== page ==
Kivrin Engle, a brilliant and determined young woman, is the first historian to journey back to the Middle Ages. She makes the trip despite the misgivings of her teacher and mentor, Mr. Dunworthy. His anxieties seem justified when the technician in charge of the time “net” mumbles that something is wrong and then collapses from a deadly new strain of influenza shortly after sending Kivrin to the past. What gradually becomes clear is that Kivrin has been infected with that same flu and sent not to 1320, as intended, but to 1348, the year the Black Death began to ravage England.
Unbeknown to her, Kivrin’s arrival in the past is witnessed by an illiterate but saintly priest, Father Roche, who brings the sick and delirious woman, whom he regards as a messenger from heaven, to the castle of his lord. Kivrin is nursed back to health by Lady Eliwys and her family, who were sent by her husband to hide from the plague in this remote village. While anxiously trying to relocate her rendezvous point—the exact location where the gateway in time will reopen—she quickly grows to love the people, especially Eliwys’ two young daughters, Agnes and Rosemunde. Travelers fleeing a nearby city bring the plague, and Kivrin realizes for the first time that she is in the wrong year. With little hope of returning to her own time, she does her best, along with Father Roche, to battle the plague and save the people of the village.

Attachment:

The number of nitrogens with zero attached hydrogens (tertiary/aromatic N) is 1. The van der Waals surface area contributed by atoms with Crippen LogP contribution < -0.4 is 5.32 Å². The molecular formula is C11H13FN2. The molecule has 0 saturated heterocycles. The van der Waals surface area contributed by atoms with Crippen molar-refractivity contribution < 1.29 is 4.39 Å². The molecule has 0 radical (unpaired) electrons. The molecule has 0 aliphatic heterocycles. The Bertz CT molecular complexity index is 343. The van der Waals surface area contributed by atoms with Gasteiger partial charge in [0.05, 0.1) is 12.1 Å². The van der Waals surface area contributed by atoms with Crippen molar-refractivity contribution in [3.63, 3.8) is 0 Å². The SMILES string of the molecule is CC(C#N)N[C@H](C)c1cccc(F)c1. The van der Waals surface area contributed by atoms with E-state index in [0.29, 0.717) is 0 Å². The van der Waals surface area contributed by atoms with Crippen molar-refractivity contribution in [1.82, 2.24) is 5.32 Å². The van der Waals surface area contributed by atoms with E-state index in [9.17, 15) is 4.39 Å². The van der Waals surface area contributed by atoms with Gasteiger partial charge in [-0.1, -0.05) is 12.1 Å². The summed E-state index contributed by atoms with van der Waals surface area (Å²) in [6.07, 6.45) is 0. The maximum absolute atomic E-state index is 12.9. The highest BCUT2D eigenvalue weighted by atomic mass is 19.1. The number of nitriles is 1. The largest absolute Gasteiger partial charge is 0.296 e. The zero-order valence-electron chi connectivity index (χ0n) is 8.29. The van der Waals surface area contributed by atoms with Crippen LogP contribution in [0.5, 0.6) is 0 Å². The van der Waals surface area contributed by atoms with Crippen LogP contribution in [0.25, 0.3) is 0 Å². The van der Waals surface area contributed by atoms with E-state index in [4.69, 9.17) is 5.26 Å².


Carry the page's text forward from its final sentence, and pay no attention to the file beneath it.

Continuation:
In the twenty-first century,...
(The entire section is 495 words.)